Frymaster, L.L.C. v. Sherwood Sensing Sols., IPR2020-00752

CourtUnited States Patent and Trademark Office. United States Patent and Trademark Office, Patent Trial and Appeal Board
Writing for the CourtJESCHKE, ADMINISTRATIVE PATENT JUDGE.
PartiesFRYMASTER, L.L.C. and HENNY PENNY CORP., Petitioner, v. SHERWOOD SENSING SOLUTIONS LLC, Patent Owner.
Docket Number539 B2,285,Patent 10,IPR2020-00752
Decision Date23 August 2021

FRYMASTER, L.L.C. and HENNY PENNY CORP., Petitioner,
v.

SHERWOOD SENSING SOLUTIONS LLC, Patent Owner.

No. IPR2020-00752

Patent 10, 285, 539 B2

United States Patent and Trademark Office, Patent Trial and Appeal Board

August 23, 2021


Before PHILLIP J. KAUFFMAN, JAMES A. WORTH, and ERIC C. JESCHKE, Administrative Patent Judges.

JUDGMENT FINAL WRITTEN DECISION GRANTING PATENT OWNER'S REVISED MOTION TO AMEND AS TO CANCELING CLAIMS 1-11 DENYING PATENT OWNER'S REVISED MOTION TO AMEND AS TO SUBSTITUTING CLAIMS 12-20 35 U.S.C.§ 318(A)

JESCHKE, ADMINISTRATIVE PATENT JUDGE.

I. BACKGROUND

Frymaster, L.L.C. and Henny Penny Corporation (collectively, "Petitioner") filed a Petition to institute an inter partes review of claims 1-11 (the "challenged claims") of U.S. Patent No. 10, 285, 539 B2 (Ex. 1001, "the '539 patent"). Paper 1 ("Pet."). Sherwood Sensing Solutions LLC ("Patent Owner") timely filed a Patent Owner's Preliminary Response. Paper 7 ("Prelim. Resp"). Upon review of the arguments and supporting evidence, we instituted an inter partes review of all claims and grounds asserted in the Petition. Paper 9 ("Decision on Institution" or "Dec. Inst.").

After institution, Patent Owner did not file a Patent Owner Response, but did file a Motion to Amend (Paper 15, "MTA"). Petitioner filed a Reply in support of the Petition (Paper 25, "Pet. Reply"), and also filed an opposition to Patent Owner's Motion to Amend (Paper 24). On March 26, 2021, pursuant to Patent Owner's request (see MTA 1), we issued Preliminary Guidance on Patent Owner's Motion to Amend. Paper 26 ("PG"). Patent Owner then filed a Revised Motion to Amend with proposed substitute claims 12-20 (Paper 27, "RMTA"), but did not file a Sur-reply to Petitioner's Reply. Petitioner opposed Patent Owner's Revised MTA. Paper 31 ("RMTA Opp."). Patent Owner filed a Reply in support of its Revised Motion to Amend (Paper 35 ("RMTA Reply")), to which Petitioner filed a Sur-reply (Paper 36 ("RMTA Sur-reply")).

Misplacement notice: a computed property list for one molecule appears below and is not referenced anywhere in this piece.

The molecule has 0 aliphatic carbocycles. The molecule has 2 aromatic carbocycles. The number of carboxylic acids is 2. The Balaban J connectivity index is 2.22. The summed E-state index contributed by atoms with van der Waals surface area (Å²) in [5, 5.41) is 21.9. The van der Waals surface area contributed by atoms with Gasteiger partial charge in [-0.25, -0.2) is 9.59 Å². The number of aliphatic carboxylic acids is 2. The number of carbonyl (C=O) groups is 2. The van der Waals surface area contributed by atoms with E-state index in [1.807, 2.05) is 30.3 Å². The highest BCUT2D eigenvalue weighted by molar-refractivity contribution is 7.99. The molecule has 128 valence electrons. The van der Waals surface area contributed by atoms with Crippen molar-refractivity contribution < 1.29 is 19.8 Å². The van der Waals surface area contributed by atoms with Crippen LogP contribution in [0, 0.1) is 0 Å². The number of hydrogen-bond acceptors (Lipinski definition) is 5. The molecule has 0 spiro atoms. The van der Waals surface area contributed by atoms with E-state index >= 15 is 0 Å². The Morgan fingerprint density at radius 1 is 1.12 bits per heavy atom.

Petitioner relies on the declaration testimony of Dr. Kevin M. Keener, Ph.D., P.E. filed with the Petition (Ex. 1004, "Keener Pet. Decl"), and with the Opposition to Patent Owner's Revised Motion to Amend (Ex. 1037, "Keener RMTA Decl.") (including the authorized errata (Ex. 1059)).

Patent Owner relies on the declaration testimony of Dr. John P. Abraham, Ph.D. filed with the Revised Motion to Amend (Ex. 2006, "Abraham RMTA Decl"), and with the Reply in Support of the Revised Motion to Amend (Ex. 2007, "Abraham RMTA Reply Decl"). An oral argument in this proceeding was held on July 14, 2021, and a copy of the transcript was entered into the record. Paper 40 ("Tr.").

We have jurisdiction under 35 U.S.C. § 6, and we issue this Final Written Decision under 35 U.S.C. § 318(a) and 37 C.F.R § 42.73. For the reasons below, we grant in part Patent Owner's Revised Motion to Amend as to canceling claims 1-11. We deny, however, Patent Owner's Revised Motion to Amend as to substituting proposed claims 12-20. We determine Patent Owner has failed to cany its burden on the statutory and regulatory requirements as to the Revised Motion to Amend, and, to the extent Patent Owner did cany its burden, we determine that Petitioner has proven, by a preponderance of the evidence, the unpatentability of proposed substitute claims 12-20.